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  Bookends: Dan Davidson

How I Spent my Summer Holidays

Reviewed: April 22, 2008
By: written and read by W.O. Mitchell
Publisher: BTC Audio Books
3 CDs, 3 hours, $29.95

How I Spent my Summer Holidays feels a lot like Who has Seen the Wind, but it’s an older book with a slightly different set of preoccupations. The time frame is much shorter for one thing. Wind covered about 8 years in the life of young Brian. Summer Holidays covers just one season. Wind stops on the cusp of the teenage years. Summer Holidays jumps right into Hugh’s 12th summer.

Another important difference is that Hugh’s story is told by Hugh. It’s an older Hugh who’s looking back on that time and trying to put it into context, but it’s still Hugh, and he lacks the omniscient understanding of the author/narrator of the earlier book. Both work, though. Wind was told to us by an outside voice, a tolerant and loving voice which understood more about Brian than he could know about himself at that age. Summer Holidays’ narrator makes some judgments and is a often embarrassed ad sometimes horrified by some of the things he did as a boy.

“Events of the summer of 1924 accelerated that irreversible corruption of my innocence,” Hugh says. “That was the year I was 12 and there should have been a rage in heaven.”

In southern Saskatchewan in the summer of Hugh’s youth in the 1920s, two things mattered a great deal. There was the swimming hotel out by the Mental Hospital and there was the building of caves in which to hide from the glare of the summer sun.

Cave building provides a chapter of slapstick hilarity early in the book, but also provides mystery, drama and tragedy later on.

Nothing is wasted here. The swimming hole is established as a place of almost sexual intimacy - and we do wonder just a bit about King Motherwell, the W.W. I war vet, pool hall owner and rum runner who swims with the boys - but it is also a place of high comedy. In one delightfully understated scene a wandering mental hospital inmate who thinks he is Jesus Christ arrives at the swimming hole just as group of local Baptists have gathered there for a group baptism ceremony. The resulting chaos is predictable, but a lot of fun.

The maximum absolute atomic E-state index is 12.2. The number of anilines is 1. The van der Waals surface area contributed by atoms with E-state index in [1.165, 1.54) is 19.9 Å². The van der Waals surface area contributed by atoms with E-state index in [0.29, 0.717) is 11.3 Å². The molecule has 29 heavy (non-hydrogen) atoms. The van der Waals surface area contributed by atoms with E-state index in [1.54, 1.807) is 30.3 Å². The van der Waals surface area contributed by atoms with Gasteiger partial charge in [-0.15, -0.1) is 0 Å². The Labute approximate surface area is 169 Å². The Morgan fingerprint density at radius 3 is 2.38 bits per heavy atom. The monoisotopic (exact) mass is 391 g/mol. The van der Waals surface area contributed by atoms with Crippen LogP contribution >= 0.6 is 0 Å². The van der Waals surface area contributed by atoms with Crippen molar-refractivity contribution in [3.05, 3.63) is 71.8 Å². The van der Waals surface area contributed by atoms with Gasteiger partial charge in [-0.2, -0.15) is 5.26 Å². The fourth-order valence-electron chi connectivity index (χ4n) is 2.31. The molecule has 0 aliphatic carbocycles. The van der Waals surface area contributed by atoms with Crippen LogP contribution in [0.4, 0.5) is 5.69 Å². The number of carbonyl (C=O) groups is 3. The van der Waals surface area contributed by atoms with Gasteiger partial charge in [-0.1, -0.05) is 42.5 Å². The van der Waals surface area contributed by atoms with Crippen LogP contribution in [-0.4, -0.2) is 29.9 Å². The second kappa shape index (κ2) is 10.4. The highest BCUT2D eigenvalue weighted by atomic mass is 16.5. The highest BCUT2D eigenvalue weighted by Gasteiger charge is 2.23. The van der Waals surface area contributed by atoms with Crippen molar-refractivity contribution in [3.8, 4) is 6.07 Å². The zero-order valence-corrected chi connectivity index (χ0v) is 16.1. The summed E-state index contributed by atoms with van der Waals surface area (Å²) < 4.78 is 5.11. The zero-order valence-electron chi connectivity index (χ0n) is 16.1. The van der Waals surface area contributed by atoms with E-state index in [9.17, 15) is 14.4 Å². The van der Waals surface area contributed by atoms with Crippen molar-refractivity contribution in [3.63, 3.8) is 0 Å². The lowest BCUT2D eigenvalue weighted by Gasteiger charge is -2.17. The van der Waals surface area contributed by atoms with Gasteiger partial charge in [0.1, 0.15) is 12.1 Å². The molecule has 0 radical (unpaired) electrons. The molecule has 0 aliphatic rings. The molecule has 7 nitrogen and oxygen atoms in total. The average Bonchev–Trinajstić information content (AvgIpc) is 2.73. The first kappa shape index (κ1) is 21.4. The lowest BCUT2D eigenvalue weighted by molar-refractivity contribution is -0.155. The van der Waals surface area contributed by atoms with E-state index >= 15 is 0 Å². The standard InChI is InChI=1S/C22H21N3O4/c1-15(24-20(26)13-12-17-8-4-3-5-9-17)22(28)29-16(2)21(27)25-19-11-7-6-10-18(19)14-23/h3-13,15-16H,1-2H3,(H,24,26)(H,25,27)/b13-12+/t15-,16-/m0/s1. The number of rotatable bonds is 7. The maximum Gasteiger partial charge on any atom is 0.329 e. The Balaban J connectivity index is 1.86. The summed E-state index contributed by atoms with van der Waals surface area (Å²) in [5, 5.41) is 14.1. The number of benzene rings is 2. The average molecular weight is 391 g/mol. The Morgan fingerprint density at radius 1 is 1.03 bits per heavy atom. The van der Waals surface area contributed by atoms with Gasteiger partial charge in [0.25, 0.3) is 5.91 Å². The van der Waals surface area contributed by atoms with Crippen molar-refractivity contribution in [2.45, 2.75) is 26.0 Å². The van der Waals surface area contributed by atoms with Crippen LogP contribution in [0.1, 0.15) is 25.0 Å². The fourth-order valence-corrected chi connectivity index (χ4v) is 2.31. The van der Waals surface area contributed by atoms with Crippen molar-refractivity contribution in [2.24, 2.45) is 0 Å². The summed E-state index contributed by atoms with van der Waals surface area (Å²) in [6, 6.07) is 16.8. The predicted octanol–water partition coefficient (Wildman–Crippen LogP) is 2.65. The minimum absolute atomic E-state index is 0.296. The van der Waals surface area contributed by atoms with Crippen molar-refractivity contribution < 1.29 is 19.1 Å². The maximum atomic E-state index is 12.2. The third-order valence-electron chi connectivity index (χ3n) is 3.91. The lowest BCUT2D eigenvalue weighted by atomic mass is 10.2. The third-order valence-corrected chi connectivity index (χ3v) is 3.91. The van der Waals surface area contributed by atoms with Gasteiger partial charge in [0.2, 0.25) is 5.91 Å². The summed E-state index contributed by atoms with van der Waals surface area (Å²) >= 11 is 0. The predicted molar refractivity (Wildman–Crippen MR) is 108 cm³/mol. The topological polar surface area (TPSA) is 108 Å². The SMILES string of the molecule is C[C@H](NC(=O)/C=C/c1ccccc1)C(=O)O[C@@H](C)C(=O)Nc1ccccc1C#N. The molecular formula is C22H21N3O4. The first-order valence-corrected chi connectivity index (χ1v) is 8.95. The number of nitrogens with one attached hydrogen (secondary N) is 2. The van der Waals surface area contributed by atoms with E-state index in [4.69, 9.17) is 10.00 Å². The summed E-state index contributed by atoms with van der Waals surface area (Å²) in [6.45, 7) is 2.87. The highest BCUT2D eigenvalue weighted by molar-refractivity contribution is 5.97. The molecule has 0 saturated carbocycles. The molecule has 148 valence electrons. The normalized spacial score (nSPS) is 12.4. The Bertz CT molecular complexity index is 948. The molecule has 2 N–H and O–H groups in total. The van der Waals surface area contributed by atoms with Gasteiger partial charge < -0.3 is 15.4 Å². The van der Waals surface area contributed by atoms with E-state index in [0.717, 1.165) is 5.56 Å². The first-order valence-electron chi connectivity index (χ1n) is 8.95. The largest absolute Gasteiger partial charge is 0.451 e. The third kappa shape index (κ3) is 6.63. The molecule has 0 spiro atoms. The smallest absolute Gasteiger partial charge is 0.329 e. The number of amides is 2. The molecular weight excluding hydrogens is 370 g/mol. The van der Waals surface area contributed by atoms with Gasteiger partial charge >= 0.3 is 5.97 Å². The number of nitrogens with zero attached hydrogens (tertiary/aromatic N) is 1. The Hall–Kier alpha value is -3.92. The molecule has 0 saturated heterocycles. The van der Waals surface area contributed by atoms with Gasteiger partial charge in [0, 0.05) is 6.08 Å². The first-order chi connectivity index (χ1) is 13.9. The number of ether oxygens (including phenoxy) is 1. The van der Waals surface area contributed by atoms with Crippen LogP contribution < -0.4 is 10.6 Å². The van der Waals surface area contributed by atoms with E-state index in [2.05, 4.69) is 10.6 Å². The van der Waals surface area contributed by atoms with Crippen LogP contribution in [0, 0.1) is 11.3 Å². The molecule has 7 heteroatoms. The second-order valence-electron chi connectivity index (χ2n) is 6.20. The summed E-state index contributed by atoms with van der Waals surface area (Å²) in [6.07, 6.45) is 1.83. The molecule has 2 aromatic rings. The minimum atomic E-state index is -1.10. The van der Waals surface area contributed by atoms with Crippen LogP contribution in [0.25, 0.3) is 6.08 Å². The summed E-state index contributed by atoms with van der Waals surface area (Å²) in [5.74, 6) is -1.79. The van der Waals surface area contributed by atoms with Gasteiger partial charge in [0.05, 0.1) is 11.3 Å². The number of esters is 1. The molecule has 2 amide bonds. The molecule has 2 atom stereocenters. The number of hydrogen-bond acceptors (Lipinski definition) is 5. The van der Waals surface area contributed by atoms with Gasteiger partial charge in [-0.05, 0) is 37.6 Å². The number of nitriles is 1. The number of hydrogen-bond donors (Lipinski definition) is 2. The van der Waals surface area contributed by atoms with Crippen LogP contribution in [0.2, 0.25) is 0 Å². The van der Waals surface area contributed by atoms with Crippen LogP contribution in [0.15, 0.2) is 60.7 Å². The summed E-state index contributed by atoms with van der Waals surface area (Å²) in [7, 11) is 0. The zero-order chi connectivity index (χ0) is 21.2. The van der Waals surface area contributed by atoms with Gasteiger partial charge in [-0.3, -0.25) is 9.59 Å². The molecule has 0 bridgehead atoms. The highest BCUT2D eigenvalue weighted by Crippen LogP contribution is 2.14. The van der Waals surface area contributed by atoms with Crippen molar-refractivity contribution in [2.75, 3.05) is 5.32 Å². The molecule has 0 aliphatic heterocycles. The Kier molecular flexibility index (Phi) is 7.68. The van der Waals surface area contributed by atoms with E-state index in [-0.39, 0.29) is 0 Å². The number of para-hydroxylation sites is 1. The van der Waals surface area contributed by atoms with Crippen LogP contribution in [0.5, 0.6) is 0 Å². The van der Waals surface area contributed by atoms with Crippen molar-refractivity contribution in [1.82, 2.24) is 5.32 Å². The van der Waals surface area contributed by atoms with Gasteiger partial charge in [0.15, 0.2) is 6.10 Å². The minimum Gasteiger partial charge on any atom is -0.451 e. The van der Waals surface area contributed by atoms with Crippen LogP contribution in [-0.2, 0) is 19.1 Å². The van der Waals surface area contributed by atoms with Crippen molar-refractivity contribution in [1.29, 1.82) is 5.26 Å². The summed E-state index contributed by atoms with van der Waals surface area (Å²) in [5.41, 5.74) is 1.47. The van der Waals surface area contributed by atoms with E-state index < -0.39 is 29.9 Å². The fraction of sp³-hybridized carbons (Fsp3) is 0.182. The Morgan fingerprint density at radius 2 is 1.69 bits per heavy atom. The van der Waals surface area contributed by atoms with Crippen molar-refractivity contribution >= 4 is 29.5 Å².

Cave digging and another escaped patient provide the high tension of this abridged version of the novel. Hugh and Peter Dean Cooper build a cave that they keep secret from almost everyone, only to find that Billy the Sheepherder has taken refuge there after his latest escape from the mental hospital. What happens to Billy and the role played in that by King and the boys lead to the climax of this abridged version of the book.

I mention this because there is a lot more to be found between the covers of the printed version. Mitchell, who prepared the abridgment for this reading, apparently decided to spare radio listeners the darkest part of the novel. The abridgment works. I read the book many years ago and didn’t recall the rest of the plot while I was listening to this version recently. It was only in flipping through my Seal paperback edition to get the spellings of the names that I realized what Mitchell had chosen to do.

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